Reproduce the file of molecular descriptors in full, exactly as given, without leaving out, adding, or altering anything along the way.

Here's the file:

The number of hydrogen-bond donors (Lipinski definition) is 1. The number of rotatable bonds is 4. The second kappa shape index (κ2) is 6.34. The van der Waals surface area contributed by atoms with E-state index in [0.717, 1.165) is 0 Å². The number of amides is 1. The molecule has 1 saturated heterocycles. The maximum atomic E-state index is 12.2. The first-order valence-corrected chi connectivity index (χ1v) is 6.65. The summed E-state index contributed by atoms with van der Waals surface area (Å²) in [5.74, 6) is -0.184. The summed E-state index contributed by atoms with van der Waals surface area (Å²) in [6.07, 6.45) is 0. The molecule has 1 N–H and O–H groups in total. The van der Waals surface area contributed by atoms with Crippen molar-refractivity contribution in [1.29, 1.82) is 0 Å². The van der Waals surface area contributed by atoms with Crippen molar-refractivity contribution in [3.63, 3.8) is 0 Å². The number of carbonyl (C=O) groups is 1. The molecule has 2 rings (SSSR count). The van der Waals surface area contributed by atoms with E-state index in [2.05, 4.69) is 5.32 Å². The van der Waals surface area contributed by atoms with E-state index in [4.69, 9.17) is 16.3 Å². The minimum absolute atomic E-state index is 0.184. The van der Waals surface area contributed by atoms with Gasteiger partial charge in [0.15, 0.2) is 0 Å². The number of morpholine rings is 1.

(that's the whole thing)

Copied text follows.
The number of hydrogen-bond donors (Lipinski definition) is 1. The number of rotatable bonds is 4. The second kappa shape index (κ2) is 6.34. The van der Waals surface area contributed by atoms with E-state index in [0.717, 1.165) is 0 Å². The number of amides is 1. The molecule has 1 saturated heterocycles. The maximum atomic E-state index is 12.2. The first-order valence-corrected chi connectivity index (χ1v) is 6.65. The summed E-state index contributed by atoms with van der Waals surface area (Å²) in [5.74, 6) is -0.184. The summed E-state index contributed by atoms with van der Waals surface area (Å²) in [6.07, 6.45) is 0. The molecule has 1 N–H and O–H groups in total. The van der Waals surface area contributed by atoms with Crippen molar-refractivity contribution in [1.29, 1.82) is 0 Å². The van der Waals surface area contributed by atoms with Crippen molar-refractivity contribution in [3.63, 3.8) is 0 Å². The number of carbonyl (C=O) groups is 1. The molecule has 2 rings (SSSR count). The van der Waals surface area contributed by atoms with E-state index in [2.05, 4.69) is 5.32 Å². The van der Waals surface area contributed by atoms with E-state index in [4.69, 9.17) is 16.3 Å². The minimum absolute atomic E-state index is 0.184. The van der Waals surface area contributed by atoms with Gasteiger partial charge in [0.15, 0.2) is 0 Å². The number of morpholine rings is 1.